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Time independent schrodinger equation: delta potential

  1. May 28, 2007 #1
    I'm currently reading Griffith's book on time independent Schroedinger's equation about delta functions.

    However, I complete dislike how the book deals with the delta distribution.

    firstly, the book discusses how to solve:

    for E<0, by solving the equation piece-wise, and noticing that psi must be continuous:
    [tex]\psi=\sqrt k e^{-k|x|}[/tex]

    however, so far the alpha has not come into play, the book incorporate alpha by integrating the Schroedinger's equation from -epsilon to +epsilon, then take the limit of epsilon to zero.

    However, in doing so, the first integration becomes (according to the book)
    [tex]\left \lim_{\epsilon\rightarrow 0}\frac{d\psi}{dx} \right |_{-\epsilon}^{+\epsilon}[/tex]

    that is complete bs to me. psi is not even twice differentiable in the usual sense. The whole idea is psi is solved to be a distribution, and the derivative is a distribution, how in the heck can the book just invoke the fundamental theorem of calculus?? at least if they do that, they should at least realize that the integral is improper (zero is a bigggg discontinuity) and make the integral:
    [tex]\left \lim_{\epsilon\rightarrow 0}\frac{d\psi}{dx} \right |_{-\epsilon}^{0}+\left \frac{d\psi}{dx} \right |_{0}^{+\epsilon}

    If anybody can provide additional insights and a more rigorous treatment of this thing... I'll be greatly appreciated. I want to understand psi in the distributional sense.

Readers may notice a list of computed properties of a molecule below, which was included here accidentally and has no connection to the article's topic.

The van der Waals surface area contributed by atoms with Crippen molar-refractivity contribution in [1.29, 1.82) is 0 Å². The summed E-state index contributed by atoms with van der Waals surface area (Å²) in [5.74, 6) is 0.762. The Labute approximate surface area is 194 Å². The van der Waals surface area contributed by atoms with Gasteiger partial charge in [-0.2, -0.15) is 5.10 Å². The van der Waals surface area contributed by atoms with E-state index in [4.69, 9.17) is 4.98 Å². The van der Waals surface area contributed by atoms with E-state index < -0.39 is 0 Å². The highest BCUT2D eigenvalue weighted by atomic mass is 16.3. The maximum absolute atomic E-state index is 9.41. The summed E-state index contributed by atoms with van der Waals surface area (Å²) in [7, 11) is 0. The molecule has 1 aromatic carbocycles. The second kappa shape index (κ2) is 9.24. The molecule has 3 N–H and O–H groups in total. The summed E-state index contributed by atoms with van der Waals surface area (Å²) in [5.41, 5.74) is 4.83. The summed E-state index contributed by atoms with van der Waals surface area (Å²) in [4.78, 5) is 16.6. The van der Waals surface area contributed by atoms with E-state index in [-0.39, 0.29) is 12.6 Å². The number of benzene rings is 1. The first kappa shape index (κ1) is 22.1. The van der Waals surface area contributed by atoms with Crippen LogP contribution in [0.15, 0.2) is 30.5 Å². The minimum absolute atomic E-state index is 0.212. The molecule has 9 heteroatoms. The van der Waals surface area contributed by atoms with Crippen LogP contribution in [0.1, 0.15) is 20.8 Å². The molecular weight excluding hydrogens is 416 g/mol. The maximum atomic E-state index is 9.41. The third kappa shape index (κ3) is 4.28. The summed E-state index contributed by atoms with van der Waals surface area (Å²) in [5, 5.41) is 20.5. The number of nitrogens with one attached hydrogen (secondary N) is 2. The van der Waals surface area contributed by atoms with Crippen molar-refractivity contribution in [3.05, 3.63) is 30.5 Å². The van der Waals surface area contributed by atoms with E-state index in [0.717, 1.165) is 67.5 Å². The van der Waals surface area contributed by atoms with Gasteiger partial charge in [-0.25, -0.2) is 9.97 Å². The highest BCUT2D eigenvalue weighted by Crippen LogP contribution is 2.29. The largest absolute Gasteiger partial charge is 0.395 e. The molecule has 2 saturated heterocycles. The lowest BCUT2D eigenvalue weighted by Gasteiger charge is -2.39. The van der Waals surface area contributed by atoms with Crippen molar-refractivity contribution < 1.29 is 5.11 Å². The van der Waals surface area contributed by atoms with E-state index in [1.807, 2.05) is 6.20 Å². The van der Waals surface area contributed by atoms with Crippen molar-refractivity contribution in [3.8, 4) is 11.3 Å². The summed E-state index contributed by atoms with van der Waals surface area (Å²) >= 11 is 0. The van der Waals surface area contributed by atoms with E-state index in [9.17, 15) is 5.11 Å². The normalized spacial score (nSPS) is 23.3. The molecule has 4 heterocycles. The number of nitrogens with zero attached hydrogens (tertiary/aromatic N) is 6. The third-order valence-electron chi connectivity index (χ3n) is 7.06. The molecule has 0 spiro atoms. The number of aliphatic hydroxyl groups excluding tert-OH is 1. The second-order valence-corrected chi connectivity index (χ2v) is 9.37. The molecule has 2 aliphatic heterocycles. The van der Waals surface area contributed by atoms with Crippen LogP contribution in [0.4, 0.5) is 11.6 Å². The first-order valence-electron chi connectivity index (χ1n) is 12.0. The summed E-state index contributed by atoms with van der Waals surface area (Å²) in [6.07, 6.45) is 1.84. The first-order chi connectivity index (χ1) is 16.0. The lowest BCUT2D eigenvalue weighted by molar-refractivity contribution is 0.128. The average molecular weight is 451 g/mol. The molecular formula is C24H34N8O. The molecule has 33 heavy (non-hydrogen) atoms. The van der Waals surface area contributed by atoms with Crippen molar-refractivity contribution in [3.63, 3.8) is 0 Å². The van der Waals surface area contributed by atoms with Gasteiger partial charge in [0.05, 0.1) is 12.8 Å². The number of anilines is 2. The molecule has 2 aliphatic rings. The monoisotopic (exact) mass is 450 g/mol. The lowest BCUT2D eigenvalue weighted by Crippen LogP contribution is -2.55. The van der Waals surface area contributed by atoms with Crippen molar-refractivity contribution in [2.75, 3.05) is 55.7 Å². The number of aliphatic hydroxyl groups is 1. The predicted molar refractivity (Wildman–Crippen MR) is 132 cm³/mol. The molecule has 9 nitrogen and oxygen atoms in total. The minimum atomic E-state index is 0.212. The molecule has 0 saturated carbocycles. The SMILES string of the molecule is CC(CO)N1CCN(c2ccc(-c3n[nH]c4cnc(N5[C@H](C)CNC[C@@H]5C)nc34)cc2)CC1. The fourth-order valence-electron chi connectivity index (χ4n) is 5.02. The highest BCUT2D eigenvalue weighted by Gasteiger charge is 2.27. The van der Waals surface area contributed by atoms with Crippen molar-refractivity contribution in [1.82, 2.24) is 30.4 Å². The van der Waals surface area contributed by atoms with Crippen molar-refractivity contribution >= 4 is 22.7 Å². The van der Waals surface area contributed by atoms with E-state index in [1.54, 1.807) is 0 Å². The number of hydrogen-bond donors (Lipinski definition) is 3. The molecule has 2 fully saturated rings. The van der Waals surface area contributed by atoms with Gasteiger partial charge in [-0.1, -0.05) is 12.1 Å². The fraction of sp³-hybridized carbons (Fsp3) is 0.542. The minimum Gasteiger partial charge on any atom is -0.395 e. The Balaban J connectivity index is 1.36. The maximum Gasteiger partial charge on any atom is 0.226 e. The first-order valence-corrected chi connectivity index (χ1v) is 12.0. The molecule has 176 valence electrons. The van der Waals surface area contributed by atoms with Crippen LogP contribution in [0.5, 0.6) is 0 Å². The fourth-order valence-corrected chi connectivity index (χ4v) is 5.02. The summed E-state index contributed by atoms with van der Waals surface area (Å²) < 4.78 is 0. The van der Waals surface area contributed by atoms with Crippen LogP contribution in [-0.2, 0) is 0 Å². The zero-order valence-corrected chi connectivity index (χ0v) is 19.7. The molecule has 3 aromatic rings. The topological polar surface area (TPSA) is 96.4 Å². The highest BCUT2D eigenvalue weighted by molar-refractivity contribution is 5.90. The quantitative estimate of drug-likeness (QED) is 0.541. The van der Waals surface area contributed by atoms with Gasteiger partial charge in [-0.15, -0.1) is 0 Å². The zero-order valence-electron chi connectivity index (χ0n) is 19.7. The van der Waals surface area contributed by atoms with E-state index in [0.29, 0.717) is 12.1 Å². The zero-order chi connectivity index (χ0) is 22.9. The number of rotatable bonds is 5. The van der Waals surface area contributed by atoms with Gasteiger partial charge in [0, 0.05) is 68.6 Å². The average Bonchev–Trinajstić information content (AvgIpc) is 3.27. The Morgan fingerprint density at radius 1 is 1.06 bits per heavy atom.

Last edited: May 28, 2007
  2. jcsd
  3. May 28, 2007 #2
    There's a discontinuity in the derivative of the function from the left and from the right, and the idea is to figure out that jump by looking at the delta function.

    Also, don't worry about the wave function being a distribution. It's still a function that satisfies a certain differential equation.
  4. May 28, 2007 #3
    ok, I get a better intuition out of it now... yes, the idea is to figure out the jumping of the discontinuity.

    I guess I'm just a little bit uncomfortable treating psi by seeing it as a function after my math professor has taught us the "right" way in terms of distributions....
  5. May 28, 2007 #4
    Never trust a math professor to teach you physics. They'll obscure a painfully obvious concept under layers of formalism just so that they can show that it does in fact work the way physicists know it works. The trick is to know when that level is needed, and when it isn't.
  6. May 28, 2007 #5

    Usually, when I deal with such things, I just replace the delta function by a very peaked Gaussian.
    Then I try to get the results.